The study, Global Futures, which calculated the economic cost of nature’s decline across 140 countries ranging from India to Brazil, shows that if the world carries on with “business as usual,” the United States would see the largest losses of annual GDP in absolute terms, with $83 billion wiped off its economy each year by 2050 – an amount equivalent to the entire annual GDP of Guatemala.
“This groundbreaking report shows that the U.S. will suffer the world’s biggest economic impact due to nature loss,” said Rebecca Shaw, chief scientist, World Wildlife Fund. “We cannot envision a just and stable country, and a prosperous economy, if forests disappear, pollinators vanish, biodiversity collapses and rivers and the ocean are depleted. Continuing with business as usual could lead to disastrous outcomes. We need governments and corporations to halt nature loss and tackle this planetary emergency.”
The Global Futures study used new economic and environmental modeling to assess what the macroeconomic impact would be if the world pursued “business as usual,” including widespread and land-use change, continued increase in emissions of greenhouse gases, and further loss of natural habitats. It found this status quo approach would cost the world at least $479 billion a year, adding up to $9.87 trillion by 2050 – roughly equivalent to the combined economies of the UK, France, India and Brazil.
In contrast, under a scenario in which land-use is carefully managed to avoid further loss of areas important for biodiversity and ecosystem services, which the study terms the ‘Global Conservation’ scenario, economic outcomes would be dramatically better, with global GDP rising by $490 billion per year above the business as usual calculation.
Japan and the UK also stand to lose staggering amounts – $80 billion and $21 billion every year respectively. The projected economic losses in the United States, Japan and UK are due largely to expected damage to their coastal infrastructure and agricultural land through increased flooding and erosion as a result of losses of natural coastal defenses such as coral reefs and mangroves.
Developing countries will also be badly affected, with Eastern and Western Africa, central Asia and parts of South America hit particularly hard, as nature loss impacts on production levels, trade and food prices. According to the report, the top three countries predicted to lose the most as a percentage of their GDP are Madagascar , Togo and Vietnam , which by 2050 are expected to respectively see declines of 4.2 percent, 3.4 percent and 2.8 percent per year.
“It’s difficult for many people to conceptualize the true value of nature and the many benefits it provides to humanity,” says Shaw. “This report translates nature loss into country-specific economic terms – a tangible and powerful way to galvanize action from private sector leaders and government officials.”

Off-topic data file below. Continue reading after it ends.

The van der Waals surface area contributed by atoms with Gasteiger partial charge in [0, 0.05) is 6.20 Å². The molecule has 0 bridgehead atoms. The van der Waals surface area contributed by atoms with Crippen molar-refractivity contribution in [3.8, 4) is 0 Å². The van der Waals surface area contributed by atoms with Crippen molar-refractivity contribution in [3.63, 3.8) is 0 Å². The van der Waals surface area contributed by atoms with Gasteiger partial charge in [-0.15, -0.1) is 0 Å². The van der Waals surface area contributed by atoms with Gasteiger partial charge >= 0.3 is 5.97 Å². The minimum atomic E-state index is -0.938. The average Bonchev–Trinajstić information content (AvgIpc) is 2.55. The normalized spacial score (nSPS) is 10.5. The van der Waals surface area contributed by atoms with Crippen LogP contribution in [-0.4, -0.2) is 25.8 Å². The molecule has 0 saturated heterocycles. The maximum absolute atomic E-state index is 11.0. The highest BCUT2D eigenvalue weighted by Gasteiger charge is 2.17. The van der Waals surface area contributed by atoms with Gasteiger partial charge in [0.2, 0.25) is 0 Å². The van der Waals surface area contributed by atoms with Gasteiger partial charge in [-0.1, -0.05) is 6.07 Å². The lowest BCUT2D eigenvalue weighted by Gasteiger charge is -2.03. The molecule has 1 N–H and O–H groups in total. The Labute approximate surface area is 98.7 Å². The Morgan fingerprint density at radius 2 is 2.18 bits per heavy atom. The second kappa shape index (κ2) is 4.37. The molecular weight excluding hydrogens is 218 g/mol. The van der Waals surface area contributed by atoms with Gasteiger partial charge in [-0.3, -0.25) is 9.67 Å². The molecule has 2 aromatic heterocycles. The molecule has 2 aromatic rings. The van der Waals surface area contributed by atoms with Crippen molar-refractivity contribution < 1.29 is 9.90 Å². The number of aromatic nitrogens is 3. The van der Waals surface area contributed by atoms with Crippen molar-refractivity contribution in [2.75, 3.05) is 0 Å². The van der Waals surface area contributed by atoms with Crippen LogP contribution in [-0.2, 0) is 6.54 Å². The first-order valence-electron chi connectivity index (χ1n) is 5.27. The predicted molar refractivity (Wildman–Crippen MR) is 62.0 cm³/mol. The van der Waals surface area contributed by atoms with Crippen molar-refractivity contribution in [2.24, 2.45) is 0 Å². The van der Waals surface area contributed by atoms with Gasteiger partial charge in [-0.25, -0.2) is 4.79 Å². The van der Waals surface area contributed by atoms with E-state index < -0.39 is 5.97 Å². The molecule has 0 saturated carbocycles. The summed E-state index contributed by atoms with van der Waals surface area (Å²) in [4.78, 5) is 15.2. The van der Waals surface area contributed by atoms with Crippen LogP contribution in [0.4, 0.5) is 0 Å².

This pioneering method of analysis was created through a partnership between WWF , the Global Trade Analysis Project at Purdue University, and the Natural Capital Project, co-founded by the University of Minnesota.
Steve Polasky, Co-Founder of the Natural Capital Project, said: “The world’s economies, businesses and our own well-being all depend on nature. But from climate change, extreme weather and flooding to water shortages, soil erosion and species extinctions, evidence shows that our planet is changing faster than at any other time in history. The way we feed, fuel and finance ourselves is destroying the life-support systems on which we depend, risking global economic devastation.”
Thomas Hertel, Executive Director of the Global Trade and Analysis Project, said: “The science and economics are clear. We can no longer ignore the strong economic case for restoring nature. Inaction will cost us far more than actions aimed at protecting nature’s contributions to the economy. To ensure positive global futures, we need to achieve more sustainable patterns of production and land use, and reform economic and financial systems to incentivize nature-based decision making.”
Why Australia’s 2019-2020 bushfire season was not normal, in three graphs
Data from satellite sources assembled by the United Nations Environment Programme’s (UNEP) World Environment Situation Room confirms that the wildfires in Australia in the last two months of 2019 and the first six weeks of 2020 were far from normal.
2019 was the second hottest year on record since 1880, and Australia recorded its warmest temperatures ever in December 2019.
“The trend is very clear: 37 of the last 40 years were the warmest recorded since 1880, and the six warmest years recorded were the last six years,” says Pascal Peduzzi, Director of UNEP’s Global Resource Information Database in Geneva. “For those who think Australia is always burning, the following graphs clearly show that these fires were exceptional.”
“This service, accessible via the UNEP’s World Environment Situation Room, is provided for all countries at national and provincial levels. It identifies trends in wildfire activity since 2003, when the data first became available and monitoring began. We have sliced and diced the satellite-based data on wildfires worldwide from 2009 to the present day. We analyse the wildfires’ data by month, type of land cover, protected area, province and nation to produce information products,” Peduzzi adds.